In the Market: On emojis, contingencies, and millennial dreams

Posted By Nneka Madus In Your Home | No Comments

This feature is a real estate news and information roundup from a millennial’s point of view. When a young professional moves from Indianapolis (median home price $125K) to San Francisco (median price $1 million), you can expect an adventure. Nneka Madus, an analyst in Bank of the West’s Mortgage Division, did just that and has plenty to share in her quest to own a home in San Francisco.

Young woman sitting on floor, taking a break from painting white walls of a room. [1]Buyer’s remorse — from the new shoes you just bought to the steak that isn’t settling so well in your stomach. These are relatively minor issues, but what happens when you purchase a home? For example, you’ve made a down payment on a home only to find your own Niagara Falls in the kitchen every time the shower runs upstairs. Hopefully, you have some contingencies in place to protect you from purchasing a home with expensive repairs. Hal Bundrick explains in this NerdWallet article [2] how contingencies may help protect all buyers, not just first-time homebuyers. If something does go awry, contingencies may be your best friend because they give you an out.

For fun, can you translate this sample letter to a potential borrower [3] written by a Minnesota real estate agent entirely in emojis? I’m an emoji queen and it was pretty tough for me; try it for yourself! If you get stumped, HousingWire’s Brena Swanson has the answers [4].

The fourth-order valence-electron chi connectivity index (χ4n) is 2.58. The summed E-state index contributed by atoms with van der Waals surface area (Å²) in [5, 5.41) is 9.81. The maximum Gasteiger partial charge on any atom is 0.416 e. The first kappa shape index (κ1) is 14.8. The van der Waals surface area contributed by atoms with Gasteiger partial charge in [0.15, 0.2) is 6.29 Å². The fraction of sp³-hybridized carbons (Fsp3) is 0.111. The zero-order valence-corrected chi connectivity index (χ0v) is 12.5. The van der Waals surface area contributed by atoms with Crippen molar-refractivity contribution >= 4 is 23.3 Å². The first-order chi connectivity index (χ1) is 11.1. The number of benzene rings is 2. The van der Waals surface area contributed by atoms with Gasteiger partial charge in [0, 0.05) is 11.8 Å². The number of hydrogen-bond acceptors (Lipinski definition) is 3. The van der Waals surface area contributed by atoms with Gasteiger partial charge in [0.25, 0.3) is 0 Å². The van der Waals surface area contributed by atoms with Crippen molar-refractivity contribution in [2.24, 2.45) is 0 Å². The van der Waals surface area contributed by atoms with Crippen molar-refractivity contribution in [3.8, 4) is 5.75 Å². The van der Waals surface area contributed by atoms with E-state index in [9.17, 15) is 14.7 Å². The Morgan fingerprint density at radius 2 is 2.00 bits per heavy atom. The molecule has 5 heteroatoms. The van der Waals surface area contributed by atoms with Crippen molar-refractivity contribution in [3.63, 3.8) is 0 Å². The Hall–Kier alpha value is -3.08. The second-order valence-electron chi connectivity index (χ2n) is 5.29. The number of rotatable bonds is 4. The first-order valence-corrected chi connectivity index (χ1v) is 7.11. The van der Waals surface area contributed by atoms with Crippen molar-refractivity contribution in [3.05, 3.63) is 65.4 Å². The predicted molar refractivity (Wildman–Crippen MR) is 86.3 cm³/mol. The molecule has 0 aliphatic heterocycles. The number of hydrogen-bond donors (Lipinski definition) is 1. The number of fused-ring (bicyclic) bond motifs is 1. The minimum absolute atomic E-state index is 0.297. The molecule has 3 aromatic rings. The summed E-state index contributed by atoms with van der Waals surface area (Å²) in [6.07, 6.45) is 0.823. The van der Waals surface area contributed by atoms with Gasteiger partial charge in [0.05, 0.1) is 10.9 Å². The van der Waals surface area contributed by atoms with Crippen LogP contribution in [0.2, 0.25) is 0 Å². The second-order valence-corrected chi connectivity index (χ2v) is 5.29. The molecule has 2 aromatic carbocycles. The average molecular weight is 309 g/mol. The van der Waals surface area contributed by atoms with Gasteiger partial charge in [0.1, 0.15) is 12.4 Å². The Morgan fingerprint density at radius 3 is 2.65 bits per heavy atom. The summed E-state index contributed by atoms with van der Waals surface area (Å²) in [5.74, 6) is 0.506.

The mortgage process can seem overwhelming, especially as a first-time home buyer — particularly the amount of documentation and paperwork you’ll be given. The good news is that the Consumer Financial Protection Bureau is requiring banks to give you more time to review loan documents. Daniel Goldstein of MarketWatch [5] discusses some of the changes that will affect borrowers.

What type of housing do millennials prefer? Condo? Townhome? Single-family home? I would venture a guess that most millennials would prefer to live in a condo or townhome; simply because of the low maintenance aspect. If you guessed condo, we would both be wrong. In Brena Swanson’s Housing Wire article [6], 25- to 35-year-old homeowners are more likely to reside in a single-family home, based on Fannie Mae research. I may be biased toward a condo because of the cities that I’ve lived in. Outside of Indianapolis, I’ve lived in Chicago and San Francisco, where condo and townhome living is the norm. Considering that most millennials reside outside of major metropolitan areas, it makes sense that many want a single-family home. I still want a townhome.

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[1] Image:

[2] this NerdWallet article:

[3] this sample letter to a potential borrower:

[4] Brena Swanson has the answers:

[5] Daniel Goldstein of MarketWatch:

[6] Brena Swanson’s Housing Wire article:

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